The heinous abuse of an 18-month-old tabby cat, Buster, 14 years ago, sparked something in Assemblyman Jim Tedisco (R,C,I-Schenectady-Saratoga), who said he was horrified by the acts of the Schenectady teenager who doused the young cat in kerosene and burned it to death.
Pets are an important part of our family, they give us unconditional love, they take bullets for law enforcement, they go into burning buildings and they help track terrorists, said Tedisco.
It would take two years, but in 1999, Tedisco led a movement to create Buster's Law, which created a felony category of "aggravated cruelty to animals" punishable by up to two years in prison and a $5,000 fine.
"I was the moving force for the passage of what was a historic piece of legislation, maybe the first in the country and certainly the first in New York State," said Tedisco.
Tedisco said animal abuse is becoming almost like an "epidemic" and requires further education, awareness and legislation to halt it. So he, along with Sen. Greg Ball (R, C-Patterson) launched the 1st New York State Animal Advocacy Day, slated for June 1 from 9:30 a.m. to noon at the Legislative Office Building in Albany.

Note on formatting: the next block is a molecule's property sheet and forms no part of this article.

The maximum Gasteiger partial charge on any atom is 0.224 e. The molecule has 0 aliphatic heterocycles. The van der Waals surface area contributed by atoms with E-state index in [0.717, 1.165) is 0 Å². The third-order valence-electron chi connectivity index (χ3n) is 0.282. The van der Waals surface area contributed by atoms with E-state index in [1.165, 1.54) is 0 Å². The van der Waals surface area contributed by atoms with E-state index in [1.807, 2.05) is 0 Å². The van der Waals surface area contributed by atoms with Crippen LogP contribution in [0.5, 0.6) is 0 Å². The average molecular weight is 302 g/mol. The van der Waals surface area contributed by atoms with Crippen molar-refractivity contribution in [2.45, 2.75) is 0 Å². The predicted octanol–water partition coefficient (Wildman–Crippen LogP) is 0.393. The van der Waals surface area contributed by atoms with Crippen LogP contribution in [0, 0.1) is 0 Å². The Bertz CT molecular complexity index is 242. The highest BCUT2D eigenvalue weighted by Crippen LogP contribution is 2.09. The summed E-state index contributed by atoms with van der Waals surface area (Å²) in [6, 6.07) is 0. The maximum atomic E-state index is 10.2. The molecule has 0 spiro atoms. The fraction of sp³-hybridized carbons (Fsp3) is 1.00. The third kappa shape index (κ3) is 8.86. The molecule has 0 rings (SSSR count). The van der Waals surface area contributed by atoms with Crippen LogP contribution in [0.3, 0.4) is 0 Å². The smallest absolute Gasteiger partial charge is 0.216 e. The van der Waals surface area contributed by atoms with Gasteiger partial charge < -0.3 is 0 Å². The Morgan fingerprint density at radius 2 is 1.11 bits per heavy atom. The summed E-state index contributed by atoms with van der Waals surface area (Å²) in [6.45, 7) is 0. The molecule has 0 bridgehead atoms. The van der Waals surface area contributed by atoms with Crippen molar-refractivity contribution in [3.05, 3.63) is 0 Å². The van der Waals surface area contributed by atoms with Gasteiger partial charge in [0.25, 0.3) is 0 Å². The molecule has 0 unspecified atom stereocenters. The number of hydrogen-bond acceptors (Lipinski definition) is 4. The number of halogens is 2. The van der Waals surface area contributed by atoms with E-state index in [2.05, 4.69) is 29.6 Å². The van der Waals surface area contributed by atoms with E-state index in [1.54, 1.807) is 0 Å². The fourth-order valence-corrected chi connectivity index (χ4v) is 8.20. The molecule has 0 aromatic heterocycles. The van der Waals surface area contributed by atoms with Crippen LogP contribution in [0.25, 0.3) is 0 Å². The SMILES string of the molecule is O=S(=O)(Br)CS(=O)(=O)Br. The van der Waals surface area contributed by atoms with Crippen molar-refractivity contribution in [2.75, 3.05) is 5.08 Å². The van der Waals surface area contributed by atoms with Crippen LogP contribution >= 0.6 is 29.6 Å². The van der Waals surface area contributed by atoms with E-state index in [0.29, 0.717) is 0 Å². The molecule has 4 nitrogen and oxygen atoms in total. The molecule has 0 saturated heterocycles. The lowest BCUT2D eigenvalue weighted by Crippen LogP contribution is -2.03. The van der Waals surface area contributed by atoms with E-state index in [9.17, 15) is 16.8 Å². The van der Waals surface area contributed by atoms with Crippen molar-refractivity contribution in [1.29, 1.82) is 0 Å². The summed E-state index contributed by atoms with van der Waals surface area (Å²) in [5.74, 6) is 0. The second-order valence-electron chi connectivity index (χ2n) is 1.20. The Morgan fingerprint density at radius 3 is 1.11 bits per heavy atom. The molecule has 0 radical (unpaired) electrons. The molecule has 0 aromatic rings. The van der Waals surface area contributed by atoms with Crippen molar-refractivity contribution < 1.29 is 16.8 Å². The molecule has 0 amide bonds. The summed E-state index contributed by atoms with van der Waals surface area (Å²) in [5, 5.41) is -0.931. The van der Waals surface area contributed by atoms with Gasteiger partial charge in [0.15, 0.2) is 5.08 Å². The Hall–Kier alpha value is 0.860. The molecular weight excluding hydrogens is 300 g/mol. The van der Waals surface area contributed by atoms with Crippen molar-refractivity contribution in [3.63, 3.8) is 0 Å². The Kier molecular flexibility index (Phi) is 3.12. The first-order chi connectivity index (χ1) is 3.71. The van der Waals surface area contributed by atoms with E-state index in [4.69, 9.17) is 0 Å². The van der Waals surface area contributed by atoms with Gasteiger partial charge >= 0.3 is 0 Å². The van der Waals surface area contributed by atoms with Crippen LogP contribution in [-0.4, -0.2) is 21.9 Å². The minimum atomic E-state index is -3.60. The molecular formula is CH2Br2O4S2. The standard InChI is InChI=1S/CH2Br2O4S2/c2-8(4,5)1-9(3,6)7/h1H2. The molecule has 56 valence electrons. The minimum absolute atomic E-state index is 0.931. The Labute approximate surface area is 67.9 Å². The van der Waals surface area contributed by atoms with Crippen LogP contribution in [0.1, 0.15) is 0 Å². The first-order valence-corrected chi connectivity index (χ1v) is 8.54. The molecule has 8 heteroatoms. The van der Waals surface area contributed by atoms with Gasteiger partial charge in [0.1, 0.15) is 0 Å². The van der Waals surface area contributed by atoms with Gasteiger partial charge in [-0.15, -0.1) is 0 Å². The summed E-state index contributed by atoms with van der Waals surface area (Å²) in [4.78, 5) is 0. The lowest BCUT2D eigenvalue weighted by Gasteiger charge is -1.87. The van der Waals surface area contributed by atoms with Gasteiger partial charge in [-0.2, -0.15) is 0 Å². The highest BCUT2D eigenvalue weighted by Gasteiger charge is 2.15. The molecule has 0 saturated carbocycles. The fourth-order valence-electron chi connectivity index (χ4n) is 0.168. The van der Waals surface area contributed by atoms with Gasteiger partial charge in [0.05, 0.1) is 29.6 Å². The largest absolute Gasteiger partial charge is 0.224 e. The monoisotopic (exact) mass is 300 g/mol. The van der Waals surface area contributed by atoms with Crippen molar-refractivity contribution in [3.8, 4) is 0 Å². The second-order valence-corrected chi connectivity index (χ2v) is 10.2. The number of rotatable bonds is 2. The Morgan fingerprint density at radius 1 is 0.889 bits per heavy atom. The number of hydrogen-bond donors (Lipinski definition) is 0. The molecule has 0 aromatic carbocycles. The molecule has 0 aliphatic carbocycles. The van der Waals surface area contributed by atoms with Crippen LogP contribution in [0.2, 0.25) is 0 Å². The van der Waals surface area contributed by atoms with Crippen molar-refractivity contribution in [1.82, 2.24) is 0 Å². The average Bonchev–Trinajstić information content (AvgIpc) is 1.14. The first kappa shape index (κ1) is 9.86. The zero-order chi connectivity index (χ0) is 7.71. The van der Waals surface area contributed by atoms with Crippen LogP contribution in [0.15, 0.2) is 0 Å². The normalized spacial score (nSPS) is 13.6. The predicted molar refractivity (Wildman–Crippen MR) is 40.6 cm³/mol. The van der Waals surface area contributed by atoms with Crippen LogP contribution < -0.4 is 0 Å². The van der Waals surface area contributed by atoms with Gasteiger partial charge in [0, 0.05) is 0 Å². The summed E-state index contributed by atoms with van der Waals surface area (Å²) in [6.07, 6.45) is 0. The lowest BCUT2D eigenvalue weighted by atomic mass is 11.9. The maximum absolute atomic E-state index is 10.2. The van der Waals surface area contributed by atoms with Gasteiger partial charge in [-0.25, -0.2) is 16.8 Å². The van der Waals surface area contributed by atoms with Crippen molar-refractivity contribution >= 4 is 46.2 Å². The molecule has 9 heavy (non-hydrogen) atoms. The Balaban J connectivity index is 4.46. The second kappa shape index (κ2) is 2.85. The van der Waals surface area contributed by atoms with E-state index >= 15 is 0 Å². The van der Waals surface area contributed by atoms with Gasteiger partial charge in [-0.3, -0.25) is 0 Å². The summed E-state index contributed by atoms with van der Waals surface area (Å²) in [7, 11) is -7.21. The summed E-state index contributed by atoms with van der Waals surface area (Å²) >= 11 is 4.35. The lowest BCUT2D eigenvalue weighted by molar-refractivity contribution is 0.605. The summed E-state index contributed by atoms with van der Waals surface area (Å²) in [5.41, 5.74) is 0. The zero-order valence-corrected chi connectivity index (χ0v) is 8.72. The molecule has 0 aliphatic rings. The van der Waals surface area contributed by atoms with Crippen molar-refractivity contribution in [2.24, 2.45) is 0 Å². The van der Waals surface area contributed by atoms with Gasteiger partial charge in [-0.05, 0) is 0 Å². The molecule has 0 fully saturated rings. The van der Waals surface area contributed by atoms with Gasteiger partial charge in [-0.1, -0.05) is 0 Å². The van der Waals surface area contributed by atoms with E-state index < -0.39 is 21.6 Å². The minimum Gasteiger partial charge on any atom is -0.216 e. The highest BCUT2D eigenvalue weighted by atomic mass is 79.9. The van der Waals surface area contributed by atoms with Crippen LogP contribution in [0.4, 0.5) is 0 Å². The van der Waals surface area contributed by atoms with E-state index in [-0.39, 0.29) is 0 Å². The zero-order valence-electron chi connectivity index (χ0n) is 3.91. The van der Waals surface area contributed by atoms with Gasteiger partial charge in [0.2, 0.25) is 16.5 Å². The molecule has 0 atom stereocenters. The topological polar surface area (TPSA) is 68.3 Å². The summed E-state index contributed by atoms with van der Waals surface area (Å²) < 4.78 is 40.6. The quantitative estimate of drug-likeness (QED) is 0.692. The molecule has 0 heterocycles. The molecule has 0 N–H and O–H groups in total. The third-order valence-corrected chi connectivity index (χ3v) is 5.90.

"We've been active with this bill and come 1,000 miles, but the reason for this day is because we have probably another 1,000 miles to go, or more," said Tedisco.
Tedisco cited the recent case where Saratoga County District Attorney James Murphy secured a one-year prison sentence for the man convicted of crushing a puppy to death behind a couch.
"DA Murphy just got that one-year victory; that would have been unheard of 11 years ago," said Tedisco.
Animal abuse is often a sign of trouble to come, said Tedisco.
"Animal abuse is a bridge crime; they go on to hurt human beings," said Tedisco. "Columbine murders, Ted Bundy, they all had a history of abusing animals."